What’s it like to own a share in a racehorse? We joined an owner for a morning’s exercise to find out.
When a friend asked Lynn Sargeant if she would like a share in a racehorse, she was surprised but curious.
Not knowing anything about racing she assumed it would be prohibitively expensive and that no trainer would want to be saddled with a beginner owner, but some other friends were keen and together four of them decided to invest in a bit of an adventure – they became members of the Dream On syndicate, and proud part-owners of a horse called Culture.
The George in question is George Baker, a former City boy turned journalist then racehorse trainer. It may sound like an unlikely path but his mother Lally, another member of the Dream On syndicate, who showed us around, says a career with horses was inevitable, as George had “grown up with them” and been fascinated by the races since he was first taken to them as a young boy.
At Robin’s Farm Stables their horses start up the gallops in Surrey and finish in West Sussex: the county border crosses over towards the end of the five-furlong stretch.
Living nearby, Lynn is delighted to be able to visit the yard to see her horse – especially since first lockdown restrictions and then a leg injury for Culture have prevented any racing days out yet this season.
After booking our appointment to watch Culture perform his morning exercise, we are welcomed by Lally bearing hot sausage rolls she has made to celebrate a winning horse in the yard the day before (a bumper at Stratford) – victory rolls! For the next five minutes everyone we meet walking around the American barn stables is clutching a half-eaten sausage roll in one hand and piece of tack in the other. (Mash the Labrador, initially challenging, is our new best friend while the roll lasts. Two whippets, an elderly greyhound and a terrier are more polite but equally keen.)
We watch a horse stand blissfully on a vibrating floor while heat lamps beam down on his back. Another horse is brought in from a pick of grass while others doze contentedly in the barn or graze calmly in beautiful post and rail paddocks. The whole scene is one of peaceful efficiency and in the bright morning sunlight it is bucolic.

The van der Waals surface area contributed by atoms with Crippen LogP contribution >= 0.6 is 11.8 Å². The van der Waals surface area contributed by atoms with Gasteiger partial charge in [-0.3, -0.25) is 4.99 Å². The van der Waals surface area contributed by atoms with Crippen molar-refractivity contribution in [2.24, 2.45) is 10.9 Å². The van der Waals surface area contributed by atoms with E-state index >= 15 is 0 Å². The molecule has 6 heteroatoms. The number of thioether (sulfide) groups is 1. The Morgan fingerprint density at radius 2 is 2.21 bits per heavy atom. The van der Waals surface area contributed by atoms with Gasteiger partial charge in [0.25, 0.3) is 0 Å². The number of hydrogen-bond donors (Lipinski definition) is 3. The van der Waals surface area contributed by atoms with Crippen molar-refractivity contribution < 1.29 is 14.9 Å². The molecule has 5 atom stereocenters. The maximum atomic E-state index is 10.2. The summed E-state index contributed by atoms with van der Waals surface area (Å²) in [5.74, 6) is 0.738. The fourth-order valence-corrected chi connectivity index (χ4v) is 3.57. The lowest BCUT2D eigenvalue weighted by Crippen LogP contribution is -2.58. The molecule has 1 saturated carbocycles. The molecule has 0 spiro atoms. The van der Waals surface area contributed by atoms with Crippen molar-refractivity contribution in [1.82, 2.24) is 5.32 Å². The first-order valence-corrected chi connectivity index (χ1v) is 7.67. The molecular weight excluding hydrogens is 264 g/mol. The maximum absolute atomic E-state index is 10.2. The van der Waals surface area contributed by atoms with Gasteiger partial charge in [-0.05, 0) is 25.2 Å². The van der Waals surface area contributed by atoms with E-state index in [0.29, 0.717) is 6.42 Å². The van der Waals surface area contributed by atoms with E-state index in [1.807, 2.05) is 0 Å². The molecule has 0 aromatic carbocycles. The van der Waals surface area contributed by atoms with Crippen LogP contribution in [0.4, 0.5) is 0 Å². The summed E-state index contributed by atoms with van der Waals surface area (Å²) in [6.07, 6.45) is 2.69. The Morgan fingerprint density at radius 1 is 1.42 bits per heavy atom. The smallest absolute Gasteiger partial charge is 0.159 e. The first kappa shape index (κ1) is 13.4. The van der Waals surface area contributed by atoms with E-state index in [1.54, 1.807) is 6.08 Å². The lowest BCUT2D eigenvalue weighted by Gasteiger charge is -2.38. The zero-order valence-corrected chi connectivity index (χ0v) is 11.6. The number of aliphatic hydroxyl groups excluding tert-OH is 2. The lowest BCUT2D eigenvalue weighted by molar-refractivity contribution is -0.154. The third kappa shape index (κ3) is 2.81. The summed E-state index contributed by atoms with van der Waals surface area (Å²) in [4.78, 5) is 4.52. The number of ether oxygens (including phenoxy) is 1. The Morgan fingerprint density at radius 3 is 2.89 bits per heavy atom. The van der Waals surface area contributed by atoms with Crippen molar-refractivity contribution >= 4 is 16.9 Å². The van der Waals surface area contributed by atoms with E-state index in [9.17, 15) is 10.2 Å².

“I’m so glad you think so,” says George when we mention the quiet, “It’s very deliberate this calm, we work very hard to achieve that, as that means happy horses, which is very important to us. Do happy horses win more races? I’m not sure, but we want happy horses here.”
How does he do it?
“Routine,” says Lally, “Children and animals thrive on it!”
We watch Candida, wife of George, another former City whizz and other half of the training business, tack up Culture. She’ll be his exercise rider this morning before nipping off to look at some yearlings for sale this afternoon. “He’s like a big dog,” she laughs as Culture pricks his ears, “We love him.”
He’s certainly a tall, dark and handsome fella and everyone is smitten. There had been a slight question mark when Candida bought him as a yearling in France, “He had a bit too much of a sparkle in his eye and I wasn’t sure if he was going to be too much trouble,” but she was persuaded to give him a go and his life in England began.
Are beginner owners too much trouble as well? “Owners are the lifeblood of racing,” George is adamant. “We need to encourage more.”
Lynn took up her share in the syndicate as Culture began his racing career aged two in 2018. The first few runs were disappointing, with a commentator pointing out that Culture was still trying to work out what was going on while meandering at the back of one race.
But towards the end of his second season the horse rallied, and surprised his team with a win at Windsor – followed by a second win, again at Windsor, much to everyone’s delight.
“I don’t think I’ve ever seen so many owners trying to get into the winner’s enclosure,” George chuckles about the syndicate, but Lynn says he looked equally thrilled: “It obviously means a lot to him too.”
As a first-time owner the wins were extremely exciting, but any Derby dreams are long gone and Culture’s four-year-old season has yet to begin.
“We’re saying the season for us starts from now,” the Dream On syndicate and George agree, as Culture appears to be recovering well and racing in the UK is getting back into its groove.
There is a suggestion of racing in France and this offers an exciting prospect of travel for Lynn as well as the horse. “Perhaps the Arc?” I joke and am surprised to hear “Oh we went to that last year (although not with Culture!).”
So from non-racing to part owner, Lynn has become an international racegoer too – it seems that with an affordable share, friends in the syndicate, a welcoming trainer, a charming yard and a handsome horse, the racing bug has well and truly been caught.
“It has lifted the curtain on a world I knew hardly anything about,” Lynn muses. “The social part is lovely, meeting up with the others in the syndicate and going to the races. George calls us into the Parade Ring and he’s always very jolly and inclusive so we do feel welcome.
“I did wonder, when Culture was not doing so well, and had been off with slight injuries, whether he might be taking an early retirement, so when he won – twice! – at Windsor’s 7.30 evening meeting each time, it was so exciting, it really was a thrill.
“Then he has been injured again, so now we have to hope that he can come back and be better [at racing] again.
“Being able to visit the yard is so nice – Lally has laid on the most fabulous lunches – and I feel I am getting to know the horse a little, and seeing him so well cared for.
“It really is a fascinating journey and you never know what will happen next.”
We watch Culture travel smoothly up the gallops and come away with fingers crossed.
For further information about George and Robin’s Farm Stables see www.georgebakerracing.co.uk